Subtitled 'Three Films About the Power of the Past', The Living Dead was the second major documentary series made by British film-maker Adam Curtis. This documentary investigates the way that history and memory (both national and individual) have been used by politicians and others. Adam Curtis' trademark narration, filled with subtle irony and underplayed astonishment, is, as usual, complemented by a hodge-podge of historical film clips, frequently creating playful, chilling, and absurd associations. In The Living Dead, his usual obscure fragments from the BBC's film archives are bolstered by clips from German vampire movies, American Cold-War thrillers, and British ghost stories. The past, he tells us through this weird montage, is best not forgotten, lest it reassert itself on an amnesiac population.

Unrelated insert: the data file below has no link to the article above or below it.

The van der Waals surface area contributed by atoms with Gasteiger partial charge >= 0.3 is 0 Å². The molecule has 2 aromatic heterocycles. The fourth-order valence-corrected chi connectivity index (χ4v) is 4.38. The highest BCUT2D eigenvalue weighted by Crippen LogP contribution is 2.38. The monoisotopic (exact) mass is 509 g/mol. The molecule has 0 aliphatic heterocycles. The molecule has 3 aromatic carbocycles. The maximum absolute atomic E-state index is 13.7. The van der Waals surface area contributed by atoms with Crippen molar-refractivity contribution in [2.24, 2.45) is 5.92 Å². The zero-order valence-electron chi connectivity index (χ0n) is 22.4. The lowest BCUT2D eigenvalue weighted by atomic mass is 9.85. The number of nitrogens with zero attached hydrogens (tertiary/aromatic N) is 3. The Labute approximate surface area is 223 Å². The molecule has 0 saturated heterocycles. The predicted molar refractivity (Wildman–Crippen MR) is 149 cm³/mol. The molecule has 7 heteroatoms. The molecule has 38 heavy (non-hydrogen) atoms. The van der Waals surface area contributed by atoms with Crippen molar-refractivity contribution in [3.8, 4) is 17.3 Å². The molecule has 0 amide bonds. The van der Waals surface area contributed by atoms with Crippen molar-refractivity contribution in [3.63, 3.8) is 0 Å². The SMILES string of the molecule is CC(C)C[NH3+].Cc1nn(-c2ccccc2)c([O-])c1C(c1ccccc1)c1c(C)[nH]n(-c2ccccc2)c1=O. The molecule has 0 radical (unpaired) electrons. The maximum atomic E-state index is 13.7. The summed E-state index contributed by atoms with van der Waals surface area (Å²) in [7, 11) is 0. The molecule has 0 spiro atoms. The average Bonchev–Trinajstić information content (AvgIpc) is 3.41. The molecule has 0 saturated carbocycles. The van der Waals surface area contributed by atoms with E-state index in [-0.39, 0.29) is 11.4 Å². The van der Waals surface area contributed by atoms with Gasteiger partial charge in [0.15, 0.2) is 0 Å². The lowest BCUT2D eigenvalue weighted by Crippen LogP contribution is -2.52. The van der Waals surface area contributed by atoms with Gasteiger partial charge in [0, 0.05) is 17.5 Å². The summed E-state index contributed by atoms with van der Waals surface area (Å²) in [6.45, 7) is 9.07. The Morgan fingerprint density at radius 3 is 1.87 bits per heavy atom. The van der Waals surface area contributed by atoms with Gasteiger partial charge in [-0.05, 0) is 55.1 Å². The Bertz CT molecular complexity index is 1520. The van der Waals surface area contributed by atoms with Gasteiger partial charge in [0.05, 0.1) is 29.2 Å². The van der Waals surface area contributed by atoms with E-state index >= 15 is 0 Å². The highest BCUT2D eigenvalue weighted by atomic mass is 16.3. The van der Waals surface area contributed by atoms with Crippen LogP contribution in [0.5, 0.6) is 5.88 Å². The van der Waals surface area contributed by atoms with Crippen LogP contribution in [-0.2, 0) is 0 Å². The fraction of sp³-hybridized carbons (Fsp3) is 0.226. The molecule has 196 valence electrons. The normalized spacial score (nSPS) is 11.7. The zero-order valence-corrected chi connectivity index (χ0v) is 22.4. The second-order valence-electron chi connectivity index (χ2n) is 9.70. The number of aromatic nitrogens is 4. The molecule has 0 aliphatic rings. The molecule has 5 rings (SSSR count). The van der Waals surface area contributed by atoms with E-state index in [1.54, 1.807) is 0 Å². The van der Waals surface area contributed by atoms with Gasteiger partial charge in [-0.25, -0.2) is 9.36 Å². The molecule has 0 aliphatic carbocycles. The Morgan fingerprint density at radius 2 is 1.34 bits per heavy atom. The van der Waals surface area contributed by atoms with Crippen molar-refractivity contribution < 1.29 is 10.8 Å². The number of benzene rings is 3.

Two homicide detectives are on a desperate hunt for a serial killer whose crimes are based on the "seven deadly sins" in this dark and haunting film that takes viewers from the tortured remains of one victim to the next.
Aimlessly whiling away their days in the concrete environs of their dead-end suburbia, Vinz, Hubert, and Said -- a Jew, African, and an Arab -- give human faces to France's immigrant populations, their bristling resentment at their social marginalization slowly simmering until it reaches a climactic boiling point.
In the year 2035, convict James Cole reluctantly volunteers to be sent back in time to discover the origin of a deadly virus that wiped out nearly all of the earth's population and forced the survivors into underground communities.